For Abe, victory comes with a caveat

By Chen Yang Source:Global Times Published: 2019/7/28 20:23:39

Photo: Xinhua

Japan's governing Liberal Democratic Party (LDP), led by Japanese Prime Minister Shinzo Abe and junior partner Komeito won a majority of the seats in election to the House of Councillors or the Upper House election, on July 21. According to The Nikkei, "Of the 124 seats that were contested, the ruling coalition secured 71, with Abe's LDP winning 57. That is enough to give the coalition a majority in the Upper House."

The election result reflects Japan's public mandate. The victory of the ruling party in the Upper House election indicates that Abe administration's policies are generally recognized by most Japanese. Meanwhile, voting for the ruling party shows the citizens' desire for stability.

According to the Japanese Constitution, members of the Upper House serve six-year terms and about half the seats are up for grabs every three years. This time, 124 of the 245 seats were up for grabs. After the election, the LDP holds 113 seats in the Upper House. That being said, even if the LDP has more than half the seats in the Upper House, it can be argued that the foundation of its support is not quite strong.

Moreover, the Upper House is not as important as the House of Representatives, or the Lower House, in Japan. When there is a disagreement between the Upper House and the Lower House, the country's Constitution "grants more power to the Lower House by giving its decision precedence," said The Mainichi.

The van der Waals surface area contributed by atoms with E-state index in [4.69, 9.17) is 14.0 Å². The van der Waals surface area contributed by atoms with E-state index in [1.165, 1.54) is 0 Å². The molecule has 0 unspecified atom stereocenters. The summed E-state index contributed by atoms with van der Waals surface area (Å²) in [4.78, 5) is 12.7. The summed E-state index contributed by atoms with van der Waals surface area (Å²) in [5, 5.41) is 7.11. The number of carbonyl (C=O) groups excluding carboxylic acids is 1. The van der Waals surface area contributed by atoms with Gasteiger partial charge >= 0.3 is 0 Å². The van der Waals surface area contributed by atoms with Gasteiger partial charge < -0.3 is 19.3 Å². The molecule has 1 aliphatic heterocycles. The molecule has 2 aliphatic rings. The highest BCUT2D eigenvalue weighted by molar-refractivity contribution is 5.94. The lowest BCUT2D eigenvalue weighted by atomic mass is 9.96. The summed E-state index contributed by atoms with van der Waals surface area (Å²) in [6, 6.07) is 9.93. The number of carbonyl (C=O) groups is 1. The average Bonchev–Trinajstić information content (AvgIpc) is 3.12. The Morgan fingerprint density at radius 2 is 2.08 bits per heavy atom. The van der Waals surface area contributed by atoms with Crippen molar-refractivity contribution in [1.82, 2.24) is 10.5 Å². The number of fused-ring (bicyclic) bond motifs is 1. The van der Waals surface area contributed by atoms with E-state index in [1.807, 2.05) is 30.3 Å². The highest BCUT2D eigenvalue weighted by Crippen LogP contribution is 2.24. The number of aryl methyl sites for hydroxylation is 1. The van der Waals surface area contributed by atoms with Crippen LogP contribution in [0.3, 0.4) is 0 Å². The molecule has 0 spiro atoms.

Since Abe assumed office as prime minister for the second time in 2012, he has been committed to amending Japan's postwar pacifist Constitution. But securing more than half the seats in the Upper House is not enough. Japan's Constitution stipulates that a proposed amendment must be approved by a supermajority of two-thirds of the elected membership of each house. But this condition has not been met. 

Now Abe has only two years left in office and faces time constraints to amend the Constitution. Although the LDP, the Komeito, the Japan Innovation Party (JIP), the Constitutional Democratic Party of Japan (CDP) and some individuals without party affiliation who are members of the National Diet support the revision of the Constitution, the specific plans of each party for the amendment are different. 

For example, the LDP advocates the revision of Article 9 of the Constitution, the JIP wants to reduce the members of the National Diet, and the CDP insists on limiting the rights of a prime minister to dissolve the Lower House. It means the game among different parties is complicated.

In addition, the attitude of the Japanese toward constitutional revision has not changed with Abe's long-term governance. According to a poll released by the NHK Broadcasting Culture Research Institute in April last year, only 29 percent of respondents think it is necessary for Japan to revise the Constitution. And any constitutional revision requires a national referendum. 

The Abe administration may be able to persuade members of the National Diet to support constitutional amendments through political promises and exchange of interests, etc. But it is obviously difficult to make the Japanese people to accept it.

The author is an editor at the Global Times and a Japan watcher.


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